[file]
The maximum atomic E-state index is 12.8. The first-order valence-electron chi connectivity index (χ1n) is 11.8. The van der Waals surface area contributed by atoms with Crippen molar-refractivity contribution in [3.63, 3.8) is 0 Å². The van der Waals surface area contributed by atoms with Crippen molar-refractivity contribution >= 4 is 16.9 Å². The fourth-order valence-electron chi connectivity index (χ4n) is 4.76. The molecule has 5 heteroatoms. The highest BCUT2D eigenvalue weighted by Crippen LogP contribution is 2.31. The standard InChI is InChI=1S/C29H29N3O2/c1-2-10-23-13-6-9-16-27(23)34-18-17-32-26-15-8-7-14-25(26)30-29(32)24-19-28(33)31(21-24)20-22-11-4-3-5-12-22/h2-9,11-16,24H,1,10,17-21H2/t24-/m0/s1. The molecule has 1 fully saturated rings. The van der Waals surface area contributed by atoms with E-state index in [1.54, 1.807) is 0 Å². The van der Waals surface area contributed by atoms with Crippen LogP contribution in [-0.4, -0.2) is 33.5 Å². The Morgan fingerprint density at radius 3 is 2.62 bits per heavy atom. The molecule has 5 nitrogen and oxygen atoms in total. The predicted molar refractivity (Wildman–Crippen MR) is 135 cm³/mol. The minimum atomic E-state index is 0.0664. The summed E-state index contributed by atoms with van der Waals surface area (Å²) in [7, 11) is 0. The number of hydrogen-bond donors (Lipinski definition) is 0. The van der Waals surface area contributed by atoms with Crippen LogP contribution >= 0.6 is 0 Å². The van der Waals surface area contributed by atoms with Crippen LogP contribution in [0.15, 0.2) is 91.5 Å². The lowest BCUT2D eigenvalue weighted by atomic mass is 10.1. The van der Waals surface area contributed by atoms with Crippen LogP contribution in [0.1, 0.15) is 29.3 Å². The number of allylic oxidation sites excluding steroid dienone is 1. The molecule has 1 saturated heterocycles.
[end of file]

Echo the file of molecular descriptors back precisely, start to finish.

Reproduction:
The maximum atomic E-state index is 12.8. The first-order valence-electron chi connectivity index (χ1n) is 11.8. The van der Waals surface area contributed by atoms with Crippen molar-refractivity contribution in [3.63, 3.8) is 0 Å². The van der Waals surface area contributed by atoms with Crippen molar-refractivity contribution >= 4 is 16.9 Å². The fourth-order valence-electron chi connectivity index (χ4n) is 4.76. The molecule has 5 heteroatoms. The highest BCUT2D eigenvalue weighted by Crippen LogP contribution is 2.31. The standard InChI is InChI=1S/C29H29N3O2/c1-2-10-23-13-6-9-16-27(23)34-18-17-32-26-15-8-7-14-25(26)30-29(32)24-19-28(33)31(21-24)20-22-11-4-3-5-12-22/h2-9,11-16,24H,1,10,17-21H2/t24-/m0/s1. The molecule has 1 fully saturated rings. The van der Waals surface area contributed by atoms with E-state index in [1.54, 1.807) is 0 Å². The van der Waals surface area contributed by atoms with Crippen LogP contribution in [-0.4, -0.2) is 33.5 Å². The Morgan fingerprint density at radius 3 is 2.62 bits per heavy atom. The molecule has 5 nitrogen and oxygen atoms in total. The predicted molar refractivity (Wildman–Crippen MR) is 135 cm³/mol. The minimum atomic E-state index is 0.0664. The summed E-state index contributed by atoms with van der Waals surface area (Å²) in [7, 11) is 0. The number of hydrogen-bond donors (Lipinski definition) is 0. The van der Waals surface area contributed by atoms with Crippen LogP contribution >= 0.6 is 0 Å². The van der Waals surface area contributed by atoms with Crippen LogP contribution in [0.15, 0.2) is 91.5 Å². The lowest BCUT2D eigenvalue weighted by atomic mass is 10.1. The van der Waals surface area contributed by atoms with Crippen LogP contribution in [0.1, 0.15) is 29.3 Å². The number of allylic oxidation sites excluding steroid dienone is 1. The molecule has 1 saturated heterocycles.